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Dharma World Buddhist magazine

Showing Compassion for Those Who Suffer

by Nichiko Niwano


Many bodhisattvas appear in the Lotus Sutra. Among them, one of the best known is the Bodhisattva Kannon who hears the voices of those suffering in the real world and transforms herself into many different forms and shapes in order to liberate them. The Kannon who looks upon people with compassionate eyes is one ideal image of humanity, which put into our everyday terms could be expressed as true friendship, sympathy, and empathy.

However, when we face a disaster such as the massive earthquake and tsunami that struck northeastern Japan on March 11, 2011, we may have no clue about what we should do and remain frozen in place. What actually happened made us reconsider how we come to terms with a difficulty that we have not experienced firsthand, and how we can get close to the feelings of suffering people and stand by them as a companion as they move forward. It seems that since that day, many people have come to think about what they can do to help, that is, how they can put compassion into practice.

As is often said, the opposite of love is not hate, but indifference. Being cut off from connections to other people, being alone and feeling abandoned - that is a condition lacking love or compassion. Thus we could say that being considerate of people who are suffering, never forgetting them, and praying from the heart that their suffering will ease even a little is getting closer to them and putting compassion into practice.

If we can provide assistance in a concrete form, then it is important that we continue to do so. However, even though we may not be able to participate in volunteer activities or offer as much financial assistance as we would like, all of us can at least continue our practice of compassion by hoping and praying for the happiness of those people who are suffering.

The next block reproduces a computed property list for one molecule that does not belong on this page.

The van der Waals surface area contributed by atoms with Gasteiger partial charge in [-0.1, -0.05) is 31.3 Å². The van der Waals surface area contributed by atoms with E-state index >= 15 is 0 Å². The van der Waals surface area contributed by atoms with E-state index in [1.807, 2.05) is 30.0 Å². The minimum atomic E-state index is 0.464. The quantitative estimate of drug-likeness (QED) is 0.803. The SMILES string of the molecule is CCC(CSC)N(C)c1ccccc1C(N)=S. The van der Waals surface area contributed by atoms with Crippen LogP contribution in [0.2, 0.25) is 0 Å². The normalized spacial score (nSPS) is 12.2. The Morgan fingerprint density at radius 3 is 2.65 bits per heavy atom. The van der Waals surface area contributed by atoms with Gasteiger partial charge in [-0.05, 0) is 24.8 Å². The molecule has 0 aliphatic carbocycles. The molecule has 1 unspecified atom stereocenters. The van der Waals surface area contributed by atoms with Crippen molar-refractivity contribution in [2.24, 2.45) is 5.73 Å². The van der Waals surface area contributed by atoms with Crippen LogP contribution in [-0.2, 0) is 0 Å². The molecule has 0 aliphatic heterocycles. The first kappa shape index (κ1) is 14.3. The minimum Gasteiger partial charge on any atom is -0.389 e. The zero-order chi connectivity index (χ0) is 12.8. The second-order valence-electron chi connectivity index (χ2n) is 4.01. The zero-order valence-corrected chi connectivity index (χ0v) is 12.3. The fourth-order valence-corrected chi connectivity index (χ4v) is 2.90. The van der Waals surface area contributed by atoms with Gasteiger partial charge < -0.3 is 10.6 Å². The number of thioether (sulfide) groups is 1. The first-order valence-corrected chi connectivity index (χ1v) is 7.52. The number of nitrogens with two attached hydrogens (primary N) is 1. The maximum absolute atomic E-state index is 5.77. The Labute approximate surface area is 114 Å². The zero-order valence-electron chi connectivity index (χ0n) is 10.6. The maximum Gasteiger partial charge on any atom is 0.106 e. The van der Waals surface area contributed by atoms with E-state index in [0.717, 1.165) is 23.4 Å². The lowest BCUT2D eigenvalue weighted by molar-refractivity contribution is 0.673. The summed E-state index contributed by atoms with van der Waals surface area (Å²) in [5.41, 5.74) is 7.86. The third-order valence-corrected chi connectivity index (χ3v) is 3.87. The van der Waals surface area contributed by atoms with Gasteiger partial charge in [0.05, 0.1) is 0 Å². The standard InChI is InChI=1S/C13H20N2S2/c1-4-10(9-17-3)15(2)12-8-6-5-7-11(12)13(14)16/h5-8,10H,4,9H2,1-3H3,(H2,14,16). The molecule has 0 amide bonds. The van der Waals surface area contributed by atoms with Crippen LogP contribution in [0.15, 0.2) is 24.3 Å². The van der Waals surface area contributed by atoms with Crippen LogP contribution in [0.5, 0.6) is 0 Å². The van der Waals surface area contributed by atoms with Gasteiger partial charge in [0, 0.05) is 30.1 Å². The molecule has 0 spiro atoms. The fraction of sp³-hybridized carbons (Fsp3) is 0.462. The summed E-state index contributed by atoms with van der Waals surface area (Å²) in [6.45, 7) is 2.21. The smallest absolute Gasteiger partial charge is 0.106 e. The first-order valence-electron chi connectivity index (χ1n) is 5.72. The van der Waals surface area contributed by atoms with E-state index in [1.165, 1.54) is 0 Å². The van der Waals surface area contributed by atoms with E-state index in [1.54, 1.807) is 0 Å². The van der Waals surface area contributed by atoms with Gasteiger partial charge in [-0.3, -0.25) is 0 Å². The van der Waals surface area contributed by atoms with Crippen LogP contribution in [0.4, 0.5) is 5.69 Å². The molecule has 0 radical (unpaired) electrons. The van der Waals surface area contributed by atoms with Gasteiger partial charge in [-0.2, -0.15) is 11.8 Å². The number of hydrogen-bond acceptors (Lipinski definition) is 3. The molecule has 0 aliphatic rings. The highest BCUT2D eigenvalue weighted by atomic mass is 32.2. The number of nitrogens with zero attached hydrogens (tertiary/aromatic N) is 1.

Widening the Circle of Warmth

When people are experiencing some difficulty, we think about what we can do to help them and, within the realm of the possible, we want to lend them a hand. This arises from the mind of consideration for others that everyone possesses or the mind of donation and benefiting others. From another perspective, such practices could also be called repaying our debt of gratitude for being caused to live.

This world is a realm of gratitude for all things supporting us, where numerous encounters form a network of relationships linked together. When we think about things in this way, we come to see that acting with consideration for others and sharing with them whatever we have is the least we can do to repay our enormous debt of gratitude for the multitude of blessings we are receiving.

When we think about doing something for other people, we may end up being overanxious concerning it. In that case, we may feel discouraged because our efforts seem inadequate, but if we are to repay our debt of gratitude, then without feeling discouraged we can simply go about doing whatever small things come naturally. After all, we are all brothers and sisters leading lives that are part of the same great life. And since there is, from the beginning, no distinction between oneself and others, all of us are already walking together on the same path.

In reality, the assistance that each of us can offer may be rather minor. However, when we look at things with an eye toward the source of all life, then even though what we can offer may seem negligible, our hearts and minds that pray and hope for the sake of the world and of humanity are thereby connected to a great system of support. Being considerate toward our own families leads to warming the hearts of many people, the emotion passing from one person to another. The consideration we show others in our daily lives becomes the starting point for widening the circle of warmth in society.

Such hearts and minds are functioning in this way because of the presence of Kannon, who awakens in us the heart and mind of compassion. Kannon may be a family member or a friend, or perhaps even someone seen on television. I think that learning compassion and wisdom from what Kannon teaches us is, indeed, walking the Way together.

Nichiko Niwano is president of Rissho Kosei-kai and a president of the World Conference of Religions for Peace. He also serves as special advisor to Shinshuren (Federation of New Religious Organizations of Japan).

This article was originally published in the July-September 2013 issue of Dharma World.

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